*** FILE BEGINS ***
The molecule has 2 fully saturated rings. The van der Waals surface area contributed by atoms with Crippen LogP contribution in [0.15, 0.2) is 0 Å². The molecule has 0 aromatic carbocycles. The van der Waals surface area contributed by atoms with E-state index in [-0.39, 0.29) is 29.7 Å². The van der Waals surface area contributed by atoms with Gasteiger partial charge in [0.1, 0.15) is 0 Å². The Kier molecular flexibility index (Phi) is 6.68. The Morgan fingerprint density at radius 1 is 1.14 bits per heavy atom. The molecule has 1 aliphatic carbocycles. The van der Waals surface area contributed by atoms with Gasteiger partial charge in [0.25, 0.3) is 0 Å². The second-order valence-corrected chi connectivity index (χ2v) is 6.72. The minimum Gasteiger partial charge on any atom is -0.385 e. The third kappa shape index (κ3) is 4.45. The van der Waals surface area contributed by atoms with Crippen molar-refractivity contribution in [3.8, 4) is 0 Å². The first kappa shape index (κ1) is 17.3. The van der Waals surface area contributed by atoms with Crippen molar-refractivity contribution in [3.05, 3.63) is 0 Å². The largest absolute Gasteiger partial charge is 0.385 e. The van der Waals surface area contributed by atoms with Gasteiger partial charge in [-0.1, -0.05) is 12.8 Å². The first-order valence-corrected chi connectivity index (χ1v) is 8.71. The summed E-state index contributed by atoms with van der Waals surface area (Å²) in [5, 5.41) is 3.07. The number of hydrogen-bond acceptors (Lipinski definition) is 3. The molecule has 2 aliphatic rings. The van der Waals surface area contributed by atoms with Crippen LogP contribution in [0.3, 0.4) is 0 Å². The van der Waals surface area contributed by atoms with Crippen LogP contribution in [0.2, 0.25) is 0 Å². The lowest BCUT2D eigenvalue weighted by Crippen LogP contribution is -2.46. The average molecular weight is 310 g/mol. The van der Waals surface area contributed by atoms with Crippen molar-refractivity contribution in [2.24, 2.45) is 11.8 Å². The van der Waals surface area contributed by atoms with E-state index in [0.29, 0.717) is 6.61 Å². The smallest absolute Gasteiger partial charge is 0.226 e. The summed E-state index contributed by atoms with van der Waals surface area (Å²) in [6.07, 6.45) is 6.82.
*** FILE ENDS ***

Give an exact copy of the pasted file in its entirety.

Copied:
The molecule has 2 fully saturated rings. The van der Waals surface area contributed by atoms with Crippen LogP contribution in [0.15, 0.2) is 0 Å². The molecule has 0 aromatic carbocycles. The van der Waals surface area contributed by atoms with E-state index in [-0.39, 0.29) is 29.7 Å². The van der Waals surface area contributed by atoms with Gasteiger partial charge in [0.1, 0.15) is 0 Å². The Kier molecular flexibility index (Phi) is 6.68. The Morgan fingerprint density at radius 1 is 1.14 bits per heavy atom. The molecule has 1 aliphatic carbocycles. The van der Waals surface area contributed by atoms with Gasteiger partial charge in [0.25, 0.3) is 0 Å². The second-order valence-corrected chi connectivity index (χ2v) is 6.72. The minimum Gasteiger partial charge on any atom is -0.385 e. The third kappa shape index (κ3) is 4.45. The van der Waals surface area contributed by atoms with Crippen molar-refractivity contribution in [3.8, 4) is 0 Å². The first kappa shape index (κ1) is 17.3. The van der Waals surface area contributed by atoms with Crippen molar-refractivity contribution in [3.05, 3.63) is 0 Å². The largest absolute Gasteiger partial charge is 0.385 e. The van der Waals surface area contributed by atoms with Gasteiger partial charge in [-0.1, -0.05) is 12.8 Å². The first-order valence-corrected chi connectivity index (χ1v) is 8.71. The summed E-state index contributed by atoms with van der Waals surface area (Å²) in [5, 5.41) is 3.07. The number of hydrogen-bond acceptors (Lipinski definition) is 3. The molecule has 2 aliphatic rings. The van der Waals surface area contributed by atoms with Crippen LogP contribution in [0.3, 0.4) is 0 Å². The van der Waals surface area contributed by atoms with Crippen LogP contribution in [0.2, 0.25) is 0 Å². The lowest BCUT2D eigenvalue weighted by Crippen LogP contribution is -2.46. The average molecular weight is 310 g/mol. The van der Waals surface area contributed by atoms with Crippen molar-refractivity contribution in [2.24, 2.45) is 11.8 Å². The van der Waals surface area contributed by atoms with E-state index in [0.29, 0.717) is 6.61 Å². The smallest absolute Gasteiger partial charge is 0.226 e. The summed E-state index contributed by atoms with van der Waals surface area (Å²) in [6.07, 6.45) is 6.82.